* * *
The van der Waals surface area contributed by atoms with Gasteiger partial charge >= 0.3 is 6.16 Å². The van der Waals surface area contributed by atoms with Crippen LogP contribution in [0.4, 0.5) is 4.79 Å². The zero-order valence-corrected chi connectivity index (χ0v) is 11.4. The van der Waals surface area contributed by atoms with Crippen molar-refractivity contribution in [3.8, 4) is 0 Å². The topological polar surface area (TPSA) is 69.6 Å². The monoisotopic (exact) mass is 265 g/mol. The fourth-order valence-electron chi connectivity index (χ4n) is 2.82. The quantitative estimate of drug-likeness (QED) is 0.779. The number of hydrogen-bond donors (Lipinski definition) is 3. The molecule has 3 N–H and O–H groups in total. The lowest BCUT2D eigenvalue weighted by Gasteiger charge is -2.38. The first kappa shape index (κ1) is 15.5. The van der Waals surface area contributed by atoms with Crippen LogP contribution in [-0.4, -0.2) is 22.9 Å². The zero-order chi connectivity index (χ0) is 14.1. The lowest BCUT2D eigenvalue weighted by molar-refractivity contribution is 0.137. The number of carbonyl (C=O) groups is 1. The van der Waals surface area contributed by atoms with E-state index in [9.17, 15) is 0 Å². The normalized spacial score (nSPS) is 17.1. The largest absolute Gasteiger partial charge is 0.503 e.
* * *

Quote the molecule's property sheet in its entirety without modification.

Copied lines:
The van der Waals surface area contributed by atoms with Gasteiger partial charge >= 0.3 is 6.16 Å². The van der Waals surface area contributed by atoms with Crippen LogP contribution in [0.4, 0.5) is 4.79 Å². The zero-order valence-corrected chi connectivity index (χ0v) is 11.4. The van der Waals surface area contributed by atoms with Crippen molar-refractivity contribution in [3.8, 4) is 0 Å². The topological polar surface area (TPSA) is 69.6 Å². The monoisotopic (exact) mass is 265 g/mol. The fourth-order valence-electron chi connectivity index (χ4n) is 2.82. The quantitative estimate of drug-likeness (QED) is 0.779. The number of hydrogen-bond donors (Lipinski definition) is 3. The molecule has 3 N–H and O–H groups in total. The lowest BCUT2D eigenvalue weighted by Gasteiger charge is -2.38. The first kappa shape index (κ1) is 15.5. The van der Waals surface area contributed by atoms with Crippen LogP contribution in [-0.4, -0.2) is 22.9 Å². The zero-order chi connectivity index (χ0) is 14.1. The lowest BCUT2D eigenvalue weighted by molar-refractivity contribution is 0.137. The number of carbonyl (C=O) groups is 1. The van der Waals surface area contributed by atoms with E-state index in [9.17, 15) is 0 Å². The normalized spacial score (nSPS) is 17.1. The largest absolute Gasteiger partial charge is 0.503 e.